Hey guys, welcome back. Today, the only swallow species I’ve seen (to date) that I’ve only seen in Ohio; the bank swallow. Like all swallows, the bank swallow is a fast, agile, and very aerobatic flier. This can make trying to ID one in flight rather difficult. I hadn’t yet moved back to Ohio, but was home visiting when I went to a nearby park that’s a favorite of mine to do some birding. This park is right along the shore of Lake Erie, and I saw some swallows. I could tell right off that they weren’t barn or tree swallows, as the bird lacked any blue coloration. It was a grayish brown. But it just didn’t look like a northern rough-winged swallow. I wasn’t sure what it was. I consulted with my Merlin app, and saw that the bank swallow was similar looking. Bank swallows do look most like the rough-winged swallows, but they have a whiter throat, and a dark band across their breast. Seems easy enough. But then again, these birds weren’t sitting still like that one in the pic up above. About 10 minutes of observing, and I was able to determine they did have that breast band and therefore must be bank swallows!
The pics in this post are actually from the same park I made that first ID at back in 2016. Turns out, they nest there. And why not? It provides the perfect habitat. Bank swallows don’t get their name because they’re good with their money, they get their name from the fact they nest in holes along the banks of rivers. The park I’ve mentioned is Lakeshore Reservation, and it features a tall bluff overlooking Lake Erie. It’s inside this dirt bluff that the bank swallows make their nest. It’s kind of funny. I’ve to date seen 6 swallow species, and I can divide them by where they nest into 3 pairs of two. Barn and cliff swallow make mud nests on the side of vertical surfaces. Tree swallows and purple martins nest in cavities (very often in manmade nest boxes.) While rough-winged and bank swallows nest in burrows along the banks of water bodies.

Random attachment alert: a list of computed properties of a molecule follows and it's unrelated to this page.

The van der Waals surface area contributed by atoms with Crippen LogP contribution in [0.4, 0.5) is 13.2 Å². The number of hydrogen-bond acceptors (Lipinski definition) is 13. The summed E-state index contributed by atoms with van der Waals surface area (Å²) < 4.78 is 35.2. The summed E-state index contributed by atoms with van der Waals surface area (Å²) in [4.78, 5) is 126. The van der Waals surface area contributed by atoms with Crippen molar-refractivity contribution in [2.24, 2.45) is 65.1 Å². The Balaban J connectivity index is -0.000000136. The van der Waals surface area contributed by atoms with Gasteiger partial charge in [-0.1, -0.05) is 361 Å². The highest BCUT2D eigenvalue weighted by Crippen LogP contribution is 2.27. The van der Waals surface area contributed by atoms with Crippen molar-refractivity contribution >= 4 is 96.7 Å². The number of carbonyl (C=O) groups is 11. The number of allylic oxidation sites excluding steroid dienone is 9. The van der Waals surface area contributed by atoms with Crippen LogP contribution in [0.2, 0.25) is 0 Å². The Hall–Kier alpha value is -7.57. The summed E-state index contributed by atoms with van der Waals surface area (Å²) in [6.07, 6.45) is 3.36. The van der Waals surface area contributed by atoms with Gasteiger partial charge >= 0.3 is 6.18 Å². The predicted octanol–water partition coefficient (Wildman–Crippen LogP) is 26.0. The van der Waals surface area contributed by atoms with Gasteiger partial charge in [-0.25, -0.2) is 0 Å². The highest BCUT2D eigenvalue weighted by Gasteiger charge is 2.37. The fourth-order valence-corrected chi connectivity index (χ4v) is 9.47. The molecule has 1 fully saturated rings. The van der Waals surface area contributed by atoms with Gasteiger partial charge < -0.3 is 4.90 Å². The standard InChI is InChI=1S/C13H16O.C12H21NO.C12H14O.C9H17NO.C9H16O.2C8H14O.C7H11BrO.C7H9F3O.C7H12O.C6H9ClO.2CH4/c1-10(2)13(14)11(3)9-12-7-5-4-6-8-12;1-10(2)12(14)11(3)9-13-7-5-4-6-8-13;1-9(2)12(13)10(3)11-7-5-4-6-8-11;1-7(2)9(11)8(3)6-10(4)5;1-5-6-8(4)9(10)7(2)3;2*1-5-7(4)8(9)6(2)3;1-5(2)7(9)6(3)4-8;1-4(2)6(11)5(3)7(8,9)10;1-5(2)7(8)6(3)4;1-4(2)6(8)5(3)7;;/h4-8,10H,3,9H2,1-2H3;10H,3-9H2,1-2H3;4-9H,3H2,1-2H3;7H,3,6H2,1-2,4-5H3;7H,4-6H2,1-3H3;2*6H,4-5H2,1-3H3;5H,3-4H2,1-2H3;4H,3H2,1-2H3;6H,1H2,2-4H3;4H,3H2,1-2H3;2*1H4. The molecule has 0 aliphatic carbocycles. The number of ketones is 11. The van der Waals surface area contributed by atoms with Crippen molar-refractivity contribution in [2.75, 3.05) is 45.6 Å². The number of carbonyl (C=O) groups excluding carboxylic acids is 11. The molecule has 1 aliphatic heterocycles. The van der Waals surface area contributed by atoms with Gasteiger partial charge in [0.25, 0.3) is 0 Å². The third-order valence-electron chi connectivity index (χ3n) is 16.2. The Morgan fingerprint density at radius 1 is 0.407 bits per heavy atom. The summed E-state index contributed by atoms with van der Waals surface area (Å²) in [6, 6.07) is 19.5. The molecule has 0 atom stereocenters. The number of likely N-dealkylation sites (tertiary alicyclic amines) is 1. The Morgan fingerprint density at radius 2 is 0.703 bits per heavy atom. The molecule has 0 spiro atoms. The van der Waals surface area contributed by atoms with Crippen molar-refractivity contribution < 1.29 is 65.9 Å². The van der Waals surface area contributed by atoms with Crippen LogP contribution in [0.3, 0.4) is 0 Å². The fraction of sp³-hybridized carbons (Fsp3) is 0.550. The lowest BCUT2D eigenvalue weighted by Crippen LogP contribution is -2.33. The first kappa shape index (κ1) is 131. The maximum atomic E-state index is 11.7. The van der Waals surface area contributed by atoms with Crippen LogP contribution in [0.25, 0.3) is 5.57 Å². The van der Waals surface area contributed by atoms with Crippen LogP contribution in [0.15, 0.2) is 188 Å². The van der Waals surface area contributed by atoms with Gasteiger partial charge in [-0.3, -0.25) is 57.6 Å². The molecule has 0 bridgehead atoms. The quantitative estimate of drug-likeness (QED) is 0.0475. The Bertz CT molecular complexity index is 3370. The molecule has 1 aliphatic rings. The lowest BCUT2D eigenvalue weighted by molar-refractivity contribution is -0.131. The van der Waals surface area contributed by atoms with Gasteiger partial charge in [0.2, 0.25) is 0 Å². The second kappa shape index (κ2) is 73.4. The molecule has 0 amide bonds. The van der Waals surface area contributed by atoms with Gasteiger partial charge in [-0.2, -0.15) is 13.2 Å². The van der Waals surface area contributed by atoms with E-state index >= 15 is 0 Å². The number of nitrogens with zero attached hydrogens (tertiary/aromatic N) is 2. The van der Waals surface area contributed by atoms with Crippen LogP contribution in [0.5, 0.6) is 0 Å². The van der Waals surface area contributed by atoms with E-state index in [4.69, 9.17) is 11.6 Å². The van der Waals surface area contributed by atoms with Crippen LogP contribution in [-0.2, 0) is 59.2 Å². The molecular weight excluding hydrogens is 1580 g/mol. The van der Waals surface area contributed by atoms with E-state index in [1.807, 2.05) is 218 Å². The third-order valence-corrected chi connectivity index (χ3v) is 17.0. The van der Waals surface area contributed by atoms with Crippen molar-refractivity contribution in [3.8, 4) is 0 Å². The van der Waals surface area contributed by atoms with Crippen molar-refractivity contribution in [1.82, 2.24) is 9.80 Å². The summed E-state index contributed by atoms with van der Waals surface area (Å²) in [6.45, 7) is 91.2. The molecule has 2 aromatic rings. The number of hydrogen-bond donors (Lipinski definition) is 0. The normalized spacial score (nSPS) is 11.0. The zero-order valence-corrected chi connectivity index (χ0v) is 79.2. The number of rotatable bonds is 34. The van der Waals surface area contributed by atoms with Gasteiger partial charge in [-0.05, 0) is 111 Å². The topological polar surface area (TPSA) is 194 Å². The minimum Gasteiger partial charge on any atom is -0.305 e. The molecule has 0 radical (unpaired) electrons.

Bank swallows are found throughout the US, breeding in the northern half. They are actually one of the most widely distributed bird species in the world, being found on every continent except Australia and Antarctica, and 49 of the 50 states (sorry Hawaii.) It took 4 years almost to the day of my first spot to nab a picture of them, which I did just a few weeks ago. 2020 has been a rough year, but it has been a good swallow photography year, for me anyway. Next up, the yellow-billed cuckoo; not just for clocks! See you then!